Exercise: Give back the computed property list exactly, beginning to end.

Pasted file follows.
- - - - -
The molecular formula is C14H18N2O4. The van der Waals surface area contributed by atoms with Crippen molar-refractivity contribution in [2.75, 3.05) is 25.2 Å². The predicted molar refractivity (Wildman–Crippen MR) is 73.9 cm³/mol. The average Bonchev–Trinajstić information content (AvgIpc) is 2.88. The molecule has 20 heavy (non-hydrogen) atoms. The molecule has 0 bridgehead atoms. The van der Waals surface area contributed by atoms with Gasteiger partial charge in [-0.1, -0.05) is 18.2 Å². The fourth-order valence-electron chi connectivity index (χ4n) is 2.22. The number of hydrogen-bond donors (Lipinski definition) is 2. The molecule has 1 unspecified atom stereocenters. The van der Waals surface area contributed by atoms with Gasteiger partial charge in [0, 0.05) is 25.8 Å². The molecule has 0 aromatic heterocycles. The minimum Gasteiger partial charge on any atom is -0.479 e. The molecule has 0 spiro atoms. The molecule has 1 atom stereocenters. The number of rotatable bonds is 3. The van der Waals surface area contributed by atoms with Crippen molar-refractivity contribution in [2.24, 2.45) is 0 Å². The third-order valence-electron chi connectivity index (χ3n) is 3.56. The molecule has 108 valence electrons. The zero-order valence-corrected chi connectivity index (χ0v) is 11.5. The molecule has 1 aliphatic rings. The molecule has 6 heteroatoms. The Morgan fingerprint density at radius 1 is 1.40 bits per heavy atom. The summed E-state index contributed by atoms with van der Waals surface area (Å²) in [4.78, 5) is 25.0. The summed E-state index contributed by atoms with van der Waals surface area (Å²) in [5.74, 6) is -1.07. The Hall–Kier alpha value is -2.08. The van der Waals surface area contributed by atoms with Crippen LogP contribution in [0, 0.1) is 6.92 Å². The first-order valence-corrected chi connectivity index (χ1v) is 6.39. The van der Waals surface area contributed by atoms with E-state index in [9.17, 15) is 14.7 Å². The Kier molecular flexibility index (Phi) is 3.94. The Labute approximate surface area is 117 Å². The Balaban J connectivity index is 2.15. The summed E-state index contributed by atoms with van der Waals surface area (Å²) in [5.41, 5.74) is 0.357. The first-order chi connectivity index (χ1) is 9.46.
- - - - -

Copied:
The molecular formula is C14H18N2O4. The van der Waals surface area contributed by atoms with Crippen molar-refractivity contribution in [2.75, 3.05) is 25.2 Å². The predicted molar refractivity (Wildman–Crippen MR) is 73.9 cm³/mol. The average Bonchev–Trinajstić information content (AvgIpc) is 2.88. The molecule has 20 heavy (non-hydrogen) atoms. The molecule has 0 bridgehead atoms. The van der Waals surface area contributed by atoms with Gasteiger partial charge in [-0.1, -0.05) is 18.2 Å². The fourth-order valence-electron chi connectivity index (χ4n) is 2.22. The number of hydrogen-bond donors (Lipinski definition) is 2. The molecule has 1 unspecified atom stereocenters. The van der Waals surface area contributed by atoms with Gasteiger partial charge in [0, 0.05) is 25.8 Å². The molecule has 0 aromatic heterocycles. The minimum Gasteiger partial charge on any atom is -0.479 e. The molecule has 0 spiro atoms. The molecule has 1 atom stereocenters. The number of rotatable bonds is 3. The van der Waals surface area contributed by atoms with Crippen molar-refractivity contribution in [2.24, 2.45) is 0 Å². The third-order valence-electron chi connectivity index (χ3n) is 3.56. The molecule has 108 valence electrons. The zero-order valence-corrected chi connectivity index (χ0v) is 11.5. The molecule has 1 aliphatic rings. The molecule has 6 heteroatoms. The Morgan fingerprint density at radius 1 is 1.40 bits per heavy atom. The summed E-state index contributed by atoms with van der Waals surface area (Å²) in [4.78, 5) is 25.0. The summed E-state index contributed by atoms with van der Waals surface area (Å²) in [5.74, 6) is -1.07. The Hall–Kier alpha value is -2.08. The van der Waals surface area contributed by atoms with Crippen LogP contribution in [0, 0.1) is 6.92 Å². The first-order valence-corrected chi connectivity index (χ1v) is 6.39. The van der Waals surface area contributed by atoms with E-state index in [9.17, 15) is 14.7 Å². The Kier molecular flexibility index (Phi) is 3.94. The Labute approximate surface area is 117 Å². The Balaban J connectivity index is 2.15. The summed E-state index contributed by atoms with van der Waals surface area (Å²) in [5.41, 5.74) is 0.357. The first-order chi connectivity index (χ1) is 9.46.